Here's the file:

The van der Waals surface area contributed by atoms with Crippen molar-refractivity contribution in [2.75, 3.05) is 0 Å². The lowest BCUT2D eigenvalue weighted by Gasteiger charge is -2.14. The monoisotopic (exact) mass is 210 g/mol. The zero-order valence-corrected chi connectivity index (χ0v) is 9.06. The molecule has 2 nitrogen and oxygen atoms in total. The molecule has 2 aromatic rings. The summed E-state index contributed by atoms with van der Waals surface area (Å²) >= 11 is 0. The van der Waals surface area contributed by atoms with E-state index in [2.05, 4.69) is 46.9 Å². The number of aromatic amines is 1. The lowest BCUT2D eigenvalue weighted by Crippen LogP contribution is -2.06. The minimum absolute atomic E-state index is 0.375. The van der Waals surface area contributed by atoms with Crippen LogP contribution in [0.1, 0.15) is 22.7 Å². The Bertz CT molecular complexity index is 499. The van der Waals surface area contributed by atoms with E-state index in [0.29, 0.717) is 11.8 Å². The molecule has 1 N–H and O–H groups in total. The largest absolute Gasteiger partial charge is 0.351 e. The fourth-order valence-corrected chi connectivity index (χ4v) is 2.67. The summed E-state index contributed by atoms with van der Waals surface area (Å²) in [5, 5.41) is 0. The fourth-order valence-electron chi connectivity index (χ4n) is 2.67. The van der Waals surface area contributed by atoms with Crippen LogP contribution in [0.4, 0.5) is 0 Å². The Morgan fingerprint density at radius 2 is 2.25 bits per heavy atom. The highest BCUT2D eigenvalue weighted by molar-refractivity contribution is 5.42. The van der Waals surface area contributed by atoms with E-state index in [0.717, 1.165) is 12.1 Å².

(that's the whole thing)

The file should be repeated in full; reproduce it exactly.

The van der Waals surface area contributed by atoms with Crippen molar-refractivity contribution in [2.75, 3.05) is 0 Å². The lowest BCUT2D eigenvalue weighted by Gasteiger charge is -2.14. The monoisotopic (exact) mass is 210 g/mol. The zero-order valence-corrected chi connectivity index (χ0v) is 9.06. The molecule has 2 nitrogen and oxygen atoms in total. The molecule has 2 aromatic rings. The summed E-state index contributed by atoms with van der Waals surface area (Å²) >= 11 is 0. The van der Waals surface area contributed by atoms with E-state index in [2.05, 4.69) is 46.9 Å². The number of aromatic amines is 1. The lowest BCUT2D eigenvalue weighted by Crippen LogP contribution is -2.06. The minimum absolute atomic E-state index is 0.375. The van der Waals surface area contributed by atoms with Crippen LogP contribution in [0.1, 0.15) is 22.7 Å². The Bertz CT molecular complexity index is 499. The van der Waals surface area contributed by atoms with E-state index in [0.29, 0.717) is 11.8 Å². The molecule has 1 N–H and O–H groups in total. The largest absolute Gasteiger partial charge is 0.351 e. The fourth-order valence-corrected chi connectivity index (χ4v) is 2.67. The summed E-state index contributed by atoms with van der Waals surface area (Å²) in [5, 5.41) is 0. The fourth-order valence-electron chi connectivity index (χ4n) is 2.67. The van der Waals surface area contributed by atoms with Crippen LogP contribution in [0.4, 0.5) is 0 Å². The Morgan fingerprint density at radius 2 is 2.25 bits per heavy atom. The highest BCUT2D eigenvalue weighted by molar-refractivity contribution is 5.42. The van der Waals surface area contributed by atoms with E-state index in [0.717, 1.165) is 12.1 Å².